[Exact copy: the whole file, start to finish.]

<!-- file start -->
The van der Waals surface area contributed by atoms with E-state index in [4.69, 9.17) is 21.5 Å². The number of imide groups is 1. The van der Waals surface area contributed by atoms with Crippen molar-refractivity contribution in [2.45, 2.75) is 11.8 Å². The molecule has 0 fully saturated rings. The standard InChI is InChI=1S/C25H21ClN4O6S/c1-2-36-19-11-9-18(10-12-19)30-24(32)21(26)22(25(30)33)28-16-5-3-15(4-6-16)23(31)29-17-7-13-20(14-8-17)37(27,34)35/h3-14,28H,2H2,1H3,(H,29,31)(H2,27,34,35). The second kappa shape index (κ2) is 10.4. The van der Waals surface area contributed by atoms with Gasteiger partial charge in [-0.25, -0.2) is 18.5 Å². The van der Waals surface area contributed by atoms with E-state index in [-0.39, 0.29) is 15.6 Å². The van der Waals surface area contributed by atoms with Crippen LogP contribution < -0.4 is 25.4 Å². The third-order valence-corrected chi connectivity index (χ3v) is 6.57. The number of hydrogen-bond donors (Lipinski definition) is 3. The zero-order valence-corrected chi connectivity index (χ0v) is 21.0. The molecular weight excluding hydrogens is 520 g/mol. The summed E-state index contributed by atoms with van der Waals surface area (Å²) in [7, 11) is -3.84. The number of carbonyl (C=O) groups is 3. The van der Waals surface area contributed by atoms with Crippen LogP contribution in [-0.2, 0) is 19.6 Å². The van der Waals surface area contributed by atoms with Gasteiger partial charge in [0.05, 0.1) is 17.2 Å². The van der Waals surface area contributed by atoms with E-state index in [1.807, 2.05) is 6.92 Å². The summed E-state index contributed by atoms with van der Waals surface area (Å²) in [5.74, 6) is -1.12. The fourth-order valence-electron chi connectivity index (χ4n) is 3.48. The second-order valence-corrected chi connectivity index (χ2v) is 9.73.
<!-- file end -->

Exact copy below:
The van der Waals surface area contributed by atoms with E-state index in [4.69, 9.17) is 21.5 Å². The number of imide groups is 1. The van der Waals surface area contributed by atoms with Crippen molar-refractivity contribution in [2.45, 2.75) is 11.8 Å². The molecule has 0 fully saturated rings. The standard InChI is InChI=1S/C25H21ClN4O6S/c1-2-36-19-11-9-18(10-12-19)30-24(32)21(26)22(25(30)33)28-16-5-3-15(4-6-16)23(31)29-17-7-13-20(14-8-17)37(27,34)35/h3-14,28H,2H2,1H3,(H,29,31)(H2,27,34,35). The second kappa shape index (κ2) is 10.4. The van der Waals surface area contributed by atoms with Gasteiger partial charge in [-0.25, -0.2) is 18.5 Å². The van der Waals surface area contributed by atoms with E-state index in [-0.39, 0.29) is 15.6 Å². The van der Waals surface area contributed by atoms with Crippen LogP contribution < -0.4 is 25.4 Å². The third-order valence-corrected chi connectivity index (χ3v) is 6.57. The number of hydrogen-bond donors (Lipinski definition) is 3. The zero-order valence-corrected chi connectivity index (χ0v) is 21.0. The molecular weight excluding hydrogens is 520 g/mol. The summed E-state index contributed by atoms with van der Waals surface area (Å²) in [7, 11) is -3.84. The number of carbonyl (C=O) groups is 3. The van der Waals surface area contributed by atoms with Crippen LogP contribution in [-0.2, 0) is 19.6 Å². The van der Waals surface area contributed by atoms with Gasteiger partial charge in [0.05, 0.1) is 17.2 Å². The van der Waals surface area contributed by atoms with E-state index in [1.807, 2.05) is 6.92 Å². The summed E-state index contributed by atoms with van der Waals surface area (Å²) in [5.74, 6) is -1.12. The fourth-order valence-electron chi connectivity index (χ4n) is 3.48. The second-order valence-corrected chi connectivity index (χ2v) is 9.73.